Older chickens have other symptoms such as cloudy eyes with corneal degeneration, lateral paralysis, and TUMORS can grow an external and internal organ.

Prevention And Treatment

You should consider vaccinating your day-old chicks as they will quickly have less response to the vaccine as they age. While most chickens have probably been exposed at some point to MAREK’S without becoming ill, becoming stressed can weaken their immune system enough to catch it. MAREK’S has a 2-week latency period while still contagious before the chick becomes visibly ill.

5. OMPHALITIS (MUSHY CHICK DISEASE )

While Omphalitis is usually caused by an infection of the navel soon after hatching, it can be caused by improper egg washing pushing bacteria into the shell. Also called YOLK SAC INFECTION. Chicks may even die before hatching.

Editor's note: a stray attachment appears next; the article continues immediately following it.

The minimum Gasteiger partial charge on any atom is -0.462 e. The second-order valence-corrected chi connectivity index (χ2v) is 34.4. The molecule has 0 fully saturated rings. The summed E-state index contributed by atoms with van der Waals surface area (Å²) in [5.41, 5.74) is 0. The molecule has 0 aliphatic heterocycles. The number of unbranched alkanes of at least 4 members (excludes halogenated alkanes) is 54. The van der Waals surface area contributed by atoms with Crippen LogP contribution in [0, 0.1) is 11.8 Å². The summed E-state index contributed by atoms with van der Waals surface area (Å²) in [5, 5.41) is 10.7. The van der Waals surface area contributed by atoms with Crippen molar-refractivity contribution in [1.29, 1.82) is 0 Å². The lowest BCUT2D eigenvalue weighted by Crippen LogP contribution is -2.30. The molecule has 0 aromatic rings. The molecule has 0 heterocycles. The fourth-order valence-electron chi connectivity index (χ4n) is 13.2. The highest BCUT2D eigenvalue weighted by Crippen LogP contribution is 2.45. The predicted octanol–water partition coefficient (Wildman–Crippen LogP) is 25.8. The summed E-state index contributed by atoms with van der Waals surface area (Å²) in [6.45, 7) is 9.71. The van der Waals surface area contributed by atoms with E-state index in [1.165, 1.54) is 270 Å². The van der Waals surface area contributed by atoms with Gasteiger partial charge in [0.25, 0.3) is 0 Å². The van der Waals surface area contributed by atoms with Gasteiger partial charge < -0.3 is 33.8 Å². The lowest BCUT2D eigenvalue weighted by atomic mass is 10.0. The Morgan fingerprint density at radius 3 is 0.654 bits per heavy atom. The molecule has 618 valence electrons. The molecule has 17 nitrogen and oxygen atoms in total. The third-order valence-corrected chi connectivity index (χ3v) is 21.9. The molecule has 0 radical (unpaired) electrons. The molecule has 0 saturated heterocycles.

Clinical Symptoms

Symptoms in chicks may include an unhealed, swollen, or leaky navel. The abdomen may be distended. In general, they will be lethargic, huddling near the heat source. OMPHALITIS may be caused by poor sanitation in the incubator or brooder, by a chick pecking at another’s navel, or even by a handler confusing the navel scab or dried umbilical cord for PASTY BUTT and attempting to clean it off.

See Also- Omphalitis in chicks

Prevention And Treatment

Prevention is in cleanliness, not incubating dirty eggs, and applying a little iodine to any unhealed navels on your chicks. there are common antibiotics eg- florfenicol, colistin sulfate, Enfloxacin, neomycin salt, used for successful treatment.

6. SALMONELLA INFECTION

There are many strains of SALMONELLA spp; some of which are dangerous to humans, but usually different from the strains that are dangerous to chicks.